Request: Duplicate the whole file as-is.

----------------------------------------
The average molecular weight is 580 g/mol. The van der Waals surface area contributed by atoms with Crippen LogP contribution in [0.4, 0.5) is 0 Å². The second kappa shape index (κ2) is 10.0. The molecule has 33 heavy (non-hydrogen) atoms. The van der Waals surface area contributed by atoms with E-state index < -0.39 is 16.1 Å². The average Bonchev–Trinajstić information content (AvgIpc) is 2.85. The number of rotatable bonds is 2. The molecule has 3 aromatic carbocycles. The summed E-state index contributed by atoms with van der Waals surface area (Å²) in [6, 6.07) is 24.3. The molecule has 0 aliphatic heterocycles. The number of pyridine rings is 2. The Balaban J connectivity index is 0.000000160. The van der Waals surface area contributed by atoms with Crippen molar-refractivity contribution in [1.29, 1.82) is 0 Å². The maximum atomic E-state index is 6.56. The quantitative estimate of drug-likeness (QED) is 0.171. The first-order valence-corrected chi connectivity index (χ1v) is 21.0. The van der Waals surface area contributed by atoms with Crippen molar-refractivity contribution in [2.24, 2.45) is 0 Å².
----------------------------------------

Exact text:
The average molecular weight is 580 g/mol. The van der Waals surface area contributed by atoms with Crippen LogP contribution in [0.4, 0.5) is 0 Å². The second kappa shape index (κ2) is 10.0. The molecule has 33 heavy (non-hydrogen) atoms. The van der Waals surface area contributed by atoms with E-state index < -0.39 is 16.1 Å². The average Bonchev–Trinajstić information content (AvgIpc) is 2.85. The number of rotatable bonds is 2. The molecule has 3 aromatic carbocycles. The summed E-state index contributed by atoms with van der Waals surface area (Å²) in [6, 6.07) is 24.3. The molecule has 0 aliphatic heterocycles. The number of pyridine rings is 2. The Balaban J connectivity index is 0.000000160. The van der Waals surface area contributed by atoms with Crippen molar-refractivity contribution in [1.29, 1.82) is 0 Å². The maximum atomic E-state index is 6.56. The quantitative estimate of drug-likeness (QED) is 0.171. The first-order valence-corrected chi connectivity index (χ1v) is 21.0. The van der Waals surface area contributed by atoms with Crippen molar-refractivity contribution in [2.24, 2.45) is 0 Å².